Added September 11, 2014 in Caffeine
Many people are not familiar with nootropics. They’re hesitant to use ‘smart drugs,’ yet many of those same people consume a cognitive enhancer everyday. Your morning cup of coffee contains caffeine which increases cognitive function. It is an enhancer that is commonly taken in a stack, due to the effects it produces.
Caffeine itself is not technically a nootropic, but it most certainly improves mental performance. It is not considered a nootropic, because it is a stimulant. Due to its stimulating effects on the central nervous system, it increase one’s alertness.
History of Caffeine
Caffeine is nothing new, as it has been around for thousands of years. Depending on the country, each has its own story. Caffeine was first extracted from cocoa beans in the 1820’s by Friedrich Ferdinand Runge. This extraction was a white powder, as this is caffeine in its purest form. Today, it is easily extracted and used in a number of products on a daily basis.
How Is Caffeine Extracted?
There are three main processes used to extract caffeine. A few processes are no longer being used due to the environmental effects of solvents. The current processes include:
- Water extraction: Raw coffee beans are soaked in distilled water. Once soak for an extended period of time, the water is passed through a charcoal filter. The charcoal removes the caffeine, leaving behind flavoured compounds. The remaining solution is put back in with the beans, allowing for evaporation. This is how decaffeinated coffee is produced. The caffeine is collected from the charcoal and used in a variety of products.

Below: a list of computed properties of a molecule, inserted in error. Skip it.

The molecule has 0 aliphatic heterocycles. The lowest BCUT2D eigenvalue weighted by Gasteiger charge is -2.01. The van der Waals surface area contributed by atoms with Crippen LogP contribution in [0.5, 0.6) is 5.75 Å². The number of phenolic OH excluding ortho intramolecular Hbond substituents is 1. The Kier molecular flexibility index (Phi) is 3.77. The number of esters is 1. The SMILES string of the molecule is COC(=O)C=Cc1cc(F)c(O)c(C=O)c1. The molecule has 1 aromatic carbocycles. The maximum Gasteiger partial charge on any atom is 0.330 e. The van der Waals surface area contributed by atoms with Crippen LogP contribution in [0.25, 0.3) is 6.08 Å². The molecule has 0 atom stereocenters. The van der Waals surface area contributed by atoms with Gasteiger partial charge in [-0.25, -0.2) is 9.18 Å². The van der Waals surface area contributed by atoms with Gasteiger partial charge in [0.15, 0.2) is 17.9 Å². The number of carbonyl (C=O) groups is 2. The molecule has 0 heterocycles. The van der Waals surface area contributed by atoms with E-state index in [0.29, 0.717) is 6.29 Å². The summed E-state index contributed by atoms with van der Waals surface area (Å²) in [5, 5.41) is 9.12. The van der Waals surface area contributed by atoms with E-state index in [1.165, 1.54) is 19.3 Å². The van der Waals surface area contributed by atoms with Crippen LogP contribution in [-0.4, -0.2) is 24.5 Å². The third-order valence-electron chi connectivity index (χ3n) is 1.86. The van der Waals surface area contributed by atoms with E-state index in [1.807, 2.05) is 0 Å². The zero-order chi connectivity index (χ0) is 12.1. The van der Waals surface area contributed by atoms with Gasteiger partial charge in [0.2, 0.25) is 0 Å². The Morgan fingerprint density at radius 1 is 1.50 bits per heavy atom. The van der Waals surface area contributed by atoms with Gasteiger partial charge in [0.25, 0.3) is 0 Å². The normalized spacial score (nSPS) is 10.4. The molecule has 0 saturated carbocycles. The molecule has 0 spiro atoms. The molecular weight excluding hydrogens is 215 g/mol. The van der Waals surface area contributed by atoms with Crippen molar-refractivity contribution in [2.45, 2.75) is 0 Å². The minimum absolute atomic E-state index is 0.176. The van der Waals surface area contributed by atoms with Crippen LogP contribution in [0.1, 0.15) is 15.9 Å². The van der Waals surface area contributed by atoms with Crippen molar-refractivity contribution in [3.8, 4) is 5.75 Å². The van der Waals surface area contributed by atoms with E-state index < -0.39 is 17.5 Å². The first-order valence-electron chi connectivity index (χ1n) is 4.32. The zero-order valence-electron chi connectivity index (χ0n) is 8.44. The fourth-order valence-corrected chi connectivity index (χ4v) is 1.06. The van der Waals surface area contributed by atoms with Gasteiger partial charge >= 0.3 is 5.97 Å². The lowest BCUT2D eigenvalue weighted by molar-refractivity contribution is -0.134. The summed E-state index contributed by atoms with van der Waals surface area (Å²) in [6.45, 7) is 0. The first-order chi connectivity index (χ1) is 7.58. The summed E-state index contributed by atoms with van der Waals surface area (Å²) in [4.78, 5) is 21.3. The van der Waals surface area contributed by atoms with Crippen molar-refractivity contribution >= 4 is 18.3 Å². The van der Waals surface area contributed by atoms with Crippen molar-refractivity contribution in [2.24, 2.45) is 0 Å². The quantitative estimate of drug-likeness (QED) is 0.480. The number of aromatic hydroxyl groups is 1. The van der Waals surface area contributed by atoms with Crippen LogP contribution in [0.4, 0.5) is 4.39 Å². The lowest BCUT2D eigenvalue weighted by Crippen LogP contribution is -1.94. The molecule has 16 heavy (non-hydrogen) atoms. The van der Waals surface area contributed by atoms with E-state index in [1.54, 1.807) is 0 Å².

- Carbon dioxide extraction: Carbon dioxide is an effective and safe solvent to use, especially in comparison to previously used solvents. Carbon dioxide is passed through the beans at a specific temperature and pressure. It then reaches a ‘supercritical’ state, having gas-like properties. This allows it to penetrate deep into the bean, while maintaining its liquid properties. It then dissolves approximately 98% of the caffeine. The carbon dioxide now contains caffeine compounds, which are sprayed with water. That water is then filtered, isolating the caffeine.
- Organic solvent extraction: Certain organic solvents such as ethyl acetate, are used to dissolve caffeine. The solvents are rinsed, leaving decaffeinated beans.
Sources of Caffeine
When we think of caffeine, we think of coffee. Although this is a main source, you can find caffeine in a number of other items. It is located in many natural sources, as it is found in more than 60 different plants.
You may consume caffeine without even realizing it, as many products will list it as another ingredient. It may be listed as coca, Camillia, guarana berries, or a number of other ingredients. It is also found in a number of diet products and energy drinks.
You will often find caffeine within nootropic stacks, as it promotes wakefulness, enhances energy, and improves concentration. The most common stack is caffeine and L-Theanine.
How Does Caffeine Work?